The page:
These interviews unpack the art form of an interview and how to best investigate a story. Thorn asks how to best interview and also demonstrates how to summarize ideas and follow with an open-ended question for a response. Although most of these interviewers are producing interviews for public consumption and listening, there are some great takeaways from this 1:1 series about interviewing:

In addition to listening to podcasts or reading scholarly books about interviews, I thank and credit the @BreakDrink podcast production for providing me with the skills to conduct effective research. My “study” in podcasting (and research interviews) began just over 7 years when I received a DM from Jeff Jackson to see if I’d like to co-host a podcast. Although I was just starting my Ph.D. program, I think some of my early lessons for qualitative research actually came from the episodes where we invited brilliant people onto the Campus Tech Connection (#CTCX) podcast for an interview. Both my experience with podcast production and research interviews, have offered me a few insights for being a more effective interviewer:

  • Pre-Interview survey: Ask your podcast guest or interview participant a few questions about the topic in advance. For podcasts, we would have them complete a brief bio and see a few of the questions we might ask ahead of time. For interviews, we might have a pre-questionnaire or interview sign-up with requests for demographic information, topics about the research, or their role for the study research.
  • Organize and prepare: Do you work in advance! Create a shared doc (if on a collaborative team) or prep notes for each show production or segment of your research interviews. This would include the potential protocols, research questions, interview topics/issues, and information you would need for each recording. Review the pre-interview survey data and see how they might relate to your research questions.
  • Play with the technology to figure out what works for you: Technical tools have changed over the past 7 years of my podcasting/researching. I continue to learn as I go and as I collaborate with others. I now record with Audio Hijack+Skype/web conference/phone, edit in GarageBand/Audacity by splicing clips either for public consumption or to minimize for transcription costs, and find a secure cloud storage space for your audio files and notes.
  • Speaking of notes… ALWAYS TAKE NOTES: Besides recording the audio, I often scribe notes during a conversation or interview. These notes could include a quote, key point, idea, or issue. For the podcast, this might include a URLs and resources we would share with the show notes with the episode. For research, this ensured I was listening and noting what participants were saying and often it would spark a follow-up question or explore another aspect of our study I wanted to know about.  Pro-Tip: I use “analog” journals to write my research notes with pen and paper. I often return to my notes to make an annotation, highlight a concept, find another research question, and to review how the series of interviews are progressing.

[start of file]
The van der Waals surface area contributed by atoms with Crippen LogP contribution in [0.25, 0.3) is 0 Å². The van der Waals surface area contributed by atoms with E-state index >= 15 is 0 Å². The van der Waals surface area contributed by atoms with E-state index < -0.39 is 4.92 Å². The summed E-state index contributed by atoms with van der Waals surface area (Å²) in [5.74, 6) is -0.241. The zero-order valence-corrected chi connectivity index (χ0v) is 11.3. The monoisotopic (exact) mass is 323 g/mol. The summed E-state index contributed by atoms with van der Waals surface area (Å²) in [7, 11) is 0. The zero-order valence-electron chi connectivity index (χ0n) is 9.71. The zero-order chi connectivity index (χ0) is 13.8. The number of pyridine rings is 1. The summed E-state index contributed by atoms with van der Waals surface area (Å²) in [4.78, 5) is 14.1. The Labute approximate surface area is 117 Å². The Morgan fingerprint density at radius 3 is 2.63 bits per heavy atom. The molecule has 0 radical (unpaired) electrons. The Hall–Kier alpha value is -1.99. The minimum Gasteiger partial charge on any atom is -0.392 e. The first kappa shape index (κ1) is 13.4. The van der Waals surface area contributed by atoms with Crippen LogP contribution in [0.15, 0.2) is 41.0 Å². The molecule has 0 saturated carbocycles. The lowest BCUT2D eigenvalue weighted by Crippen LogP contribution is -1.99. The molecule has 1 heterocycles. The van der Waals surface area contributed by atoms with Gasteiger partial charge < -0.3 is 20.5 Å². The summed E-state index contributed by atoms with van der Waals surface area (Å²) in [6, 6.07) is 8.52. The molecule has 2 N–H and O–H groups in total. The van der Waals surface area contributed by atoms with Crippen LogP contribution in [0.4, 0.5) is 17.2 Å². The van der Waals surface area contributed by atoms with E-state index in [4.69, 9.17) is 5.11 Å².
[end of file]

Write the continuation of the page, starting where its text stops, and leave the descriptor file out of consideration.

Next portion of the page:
• Make time for reflection: After each episode of the podcast, I often would have a follow-up blog post with information and ideas shared. This practice I still do when I conduct a research interview, but often it’s a private act scribed in my journal or shared with my co-collaborators on a project.  This habit has me process what I am exploring, learning, and sorting out in my head.
  • Manage and archive your files: Be sure you create a system to label and itemize your digital files and notes. I am meticulous for organizing my life and projects (as I live in the digital) in particular ways. Set your own system so you can track where items are and code how these files/interviews are relevant to your project (or podcast). This will help you later when you go to code transcripts or you are interested in a particular issue/trend in your study.

References:

Charmaz, K. (2014). Constructing grounded theory.Thousand Oaks, CA: Sage.

Kvale, S. (2007). Doing interviews. Thousand Oaks, CA: Sage.

LeCompte, M. D., & Schensul, J. J. (1999). Designing and conducting ethnographic research (Vol. 1), 2nd Edition. Plymouth, UK: Altamira Press.

BreakDrink, Podcast

Podcasting, You’ve Changed… @BreakDrink Meanderings from Episode No. 1

Once upon a time, there was the original BreakDrink podcast. You might know them from the collaborative efforts of this podcast network from 2010 to 2013. Well… we’re back. Sort of. It’s not a comeback or the same @BreakDrink you know (and love?). This BreakDrink podcast will share the real conversation Jeff and I typically have … and perhaps a perspective from any guest who might be willing to join us for a bit of a chat. I have no doubt we will have random conversations. It could touch upon higher ed issues and possibly a bit of technology — but really, this podcast will dig into other relevant topics like tacos, coffee, travel, parenting, the NBA, rescue dogs, and more.  Why are we podcasting again? Apparently, we need a podcast to talk and record this banter on a regular basis — and, if you subscribe, then you can reap the benefits of these meanderings in our chats. 

breakdrink_logo_color_stackedrss

In our first episode of BreakDrink in January, Jeff and I reflected on how much podcasting has changed (or not changed) with the infusion of quality content productions and shared what’s in the podcasting realm we listen to these days. We both appreciate the storytelling meets investigation journalism, and love the audio format. For others on the podcasting bandwagon, I blame/thank Serial for the resurgence of this medium. 🙂  Since we’ve been out of the podcasting game, there are a few others podcasters who have emerged and this episode is a deep dive into just a few that sit on our podcast playlist that we enjoy. 

Here are a few recommended podcasts that Jeff & I have listened to … as of late:

    • Reply All hosted by PJ Vogt and Alex Goldman (from TDLR)
    • Crimetown
    • Homecoming starring Catherine Keener, Oscar Isaac, and David Schwimmer.
    • Wiretap (archived) by Jonathan Goldstein
    • Heavyweight with Jonathan Goldstein
    • We thank Serial for bringing back podcast love.
    • Startup chronicles the Gimlet Media podcast network startup (season 1)

And a  few, of MANY, higher ed podcasts to add to your listening cue:

You can listen directly below, or check out the notes from BreakDrink, Episode No. 1:

To share this podcast with friends, families, or foes, feel free to do so with the following links:

If you have comments, questions, or feedback about this podcast episode OR want to share your own input/resources, please feel free to post a comment below, or follow us on the following “BreakDrink” podcast channels: